Likewise, a “requirement value” is discussed. In a general meaning, the requirement value represents an amount of required transmission resources for satisfying a minimum quality of service during a next transmission time interval for a connected terminal. In a typical case, the requirement value is expressed as a number of transmission resource units, or even more typical a number of subcarriers. However, also other values that basically represent the same requirements but expressed in different terms can be used in the proposed algorithms.
The problem to be solved, at least in a suboptimal way, is to maximize the number of satisfied users in the system. A mathematical problem formulation giving rise to an algorithm to use follows here:
where X[k] is an assignment matrix with elements xj,n[k] that assumes 1 when the transmission resource unit n is assigned to the terminal j at TTI k and 0 otherwise. Also, Uj[k] is given by:
These functionalities are typically located in access points of the communication system and allocate resources to terminals in the downlink direction. This will be illustrated more further below.
In an embodiment of the present invention an algorithm is utilized. The algorithm is a general framework to maximize the number of satisfied users in an OFDMA system with Non-Real-Time (NRT) services. Any particular service has a user satisfaction performance metric that is used to determine if a given user utilizing this service is satisfied or not. The quality of service is thus related to a performance metric, preferably session throughput or frame erasure rate. In the present example, it is assumed that the NRT services has the user average data rate as the satisfaction performance metric, i.e., users are considered satisfied if their average data rate is greater than or equal to their average data rate requirement as shown in (2).
The present embodiment of a method for resource allocation requires one Link Quality Indicator (LQI) per transmission resource unit as well as an estimate of the average data rate experienced by each user. It is also assumed that the OFDMA wireless system in focus has a Link Quality Control (LQC) function able to map LQI into a set of data rates implemented in the physical layer. The method uses fixed power per transmission resource unit, i.e. the transmission resource units have equal power allocation.
An embodiment of the resource allocation step is illustrated in more detail in
In other words, a general way, the requirement value estimation step tries to estimate the amount of resources that must be assigned in the current TTI so as to the users achieve satisfaction. The users are separated into two subsets; the subset with satisfied and unsatisfied users. The former subset comprises the users that are already satisfied at the current TTI and do not need be scheduled at this moment. The latter subset is composed by users that have to be scheduled in this TTI in order to achieve satisfaction. The composition of each subset is done based on the estimation of the number of transmission resource units that would have to be allocated to each user in order to these users become satisfied. In this process, a mapping of the key service performance metric related to the user satisfaction in the required amount of resources to satisfy a given user should preferably be done. This estimation utilizes preferably the average LQI of each user in all transmission resource units and the average allocated data rate to the users until the current TTI. The equations follow below.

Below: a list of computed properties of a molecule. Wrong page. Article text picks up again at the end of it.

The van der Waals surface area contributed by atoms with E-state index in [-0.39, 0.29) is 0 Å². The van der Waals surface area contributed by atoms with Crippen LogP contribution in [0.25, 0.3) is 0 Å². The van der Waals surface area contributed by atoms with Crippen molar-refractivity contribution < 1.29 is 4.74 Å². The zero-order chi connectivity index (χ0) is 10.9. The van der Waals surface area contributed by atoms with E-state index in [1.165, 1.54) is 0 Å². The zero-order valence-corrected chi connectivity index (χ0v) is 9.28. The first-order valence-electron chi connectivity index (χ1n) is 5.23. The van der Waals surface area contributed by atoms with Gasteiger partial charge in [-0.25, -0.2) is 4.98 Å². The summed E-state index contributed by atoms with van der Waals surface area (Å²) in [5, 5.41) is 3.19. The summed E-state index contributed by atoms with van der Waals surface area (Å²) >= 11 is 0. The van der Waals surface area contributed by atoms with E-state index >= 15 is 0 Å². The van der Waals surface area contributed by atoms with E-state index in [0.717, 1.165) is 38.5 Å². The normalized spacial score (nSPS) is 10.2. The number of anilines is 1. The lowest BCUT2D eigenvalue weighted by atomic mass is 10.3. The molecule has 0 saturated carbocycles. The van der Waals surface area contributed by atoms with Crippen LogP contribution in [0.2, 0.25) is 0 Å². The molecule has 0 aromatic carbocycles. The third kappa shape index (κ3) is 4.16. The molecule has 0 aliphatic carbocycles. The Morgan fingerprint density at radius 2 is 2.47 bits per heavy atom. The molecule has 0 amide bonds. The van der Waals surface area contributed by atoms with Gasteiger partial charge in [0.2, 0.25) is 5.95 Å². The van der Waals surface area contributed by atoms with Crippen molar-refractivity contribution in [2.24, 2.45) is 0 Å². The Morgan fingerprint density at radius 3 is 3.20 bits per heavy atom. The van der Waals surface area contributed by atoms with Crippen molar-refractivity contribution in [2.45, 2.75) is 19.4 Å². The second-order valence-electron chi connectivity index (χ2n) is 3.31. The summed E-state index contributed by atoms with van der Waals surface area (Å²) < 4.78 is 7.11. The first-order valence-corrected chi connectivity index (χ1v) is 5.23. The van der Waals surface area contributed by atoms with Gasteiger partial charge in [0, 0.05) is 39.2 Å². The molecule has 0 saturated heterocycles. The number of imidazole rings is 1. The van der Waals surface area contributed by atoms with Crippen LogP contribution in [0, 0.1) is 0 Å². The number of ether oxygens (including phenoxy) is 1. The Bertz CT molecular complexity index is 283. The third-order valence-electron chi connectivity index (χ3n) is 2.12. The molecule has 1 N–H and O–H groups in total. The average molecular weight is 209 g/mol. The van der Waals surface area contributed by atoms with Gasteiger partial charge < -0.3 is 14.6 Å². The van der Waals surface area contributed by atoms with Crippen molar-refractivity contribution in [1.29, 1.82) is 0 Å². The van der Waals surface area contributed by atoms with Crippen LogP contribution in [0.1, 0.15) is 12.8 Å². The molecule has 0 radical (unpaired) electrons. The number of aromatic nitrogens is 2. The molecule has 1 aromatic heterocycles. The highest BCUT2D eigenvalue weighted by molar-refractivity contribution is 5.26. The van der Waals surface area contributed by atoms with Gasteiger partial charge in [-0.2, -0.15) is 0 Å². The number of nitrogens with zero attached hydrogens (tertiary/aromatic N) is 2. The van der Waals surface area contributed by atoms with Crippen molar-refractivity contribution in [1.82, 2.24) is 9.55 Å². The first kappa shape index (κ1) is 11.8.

Basically, equation (3) refers to step 214, equation (4) refers to step 216 and equation (5) refers to step 218. In equations from (3) to (5), Δrj[k] is an estimate of the data rate that must be allocated to terminal j so it becomes satisfied at TTI k, Rj is the average minimum data rate requirement of terminal j and
In step 220, an allocation subset is generated by including unsatisfied connected terminals from the set of connected terminals. This inclusion is made so that the sum of the requirement values of the included connected terminals of the allocation subset is not higher than the available transmission resources in the next transmission time interval. Furthermore the including of connected terminals is performed in an order according to the respective requirement values, starting with the lowest requirement value larger than zero.
In this particular embodiment, the step 220 in turn comprises a number of part steps. In step 222, connected terminals having the requirement value lower than or equal to zero are removed from the set into a subset of already satisfied connected terminals. The unsatisfied connected terminals are thereby comprised in the remaining set of connected terminals. In step 224, it is checked whether or not the remaining set of connected terminals is empty. If the remaining set of connected terminals is empty, the process continues to step 226, where all connected terminals are moved from the subset of satisfied connected terminals to the allocation subset. In such a situation, where all users are satisfied, assignment can be performed in any order, and the concept of satisfying all users becomes trivial. However, if in step 224, it is concluded that there are unsatisfied connected terminals, the process continues to step 228, where a search for the connected terminal within the remaining set of connected terminals that requires the lowest number of subcarriers to become satisfied. The found connected terminal is moved to the allocation subset in step 230. In step 232, it is determined whether or not there are unsatisfied connected terminals left in the remaining set. If not, the generation of the allocation subset is completed. If there are remaining unsatisfied connected terminals in the remaining set, the process continues to step 234, where it is determined whether the sum of the required number of subcarriers of the connected terminals in the allocation subset is larger than the number of subcarriers available in the cell. If there is remaining capacity, the process returns to step 228, otherwise the generation of the allocation subset is completed.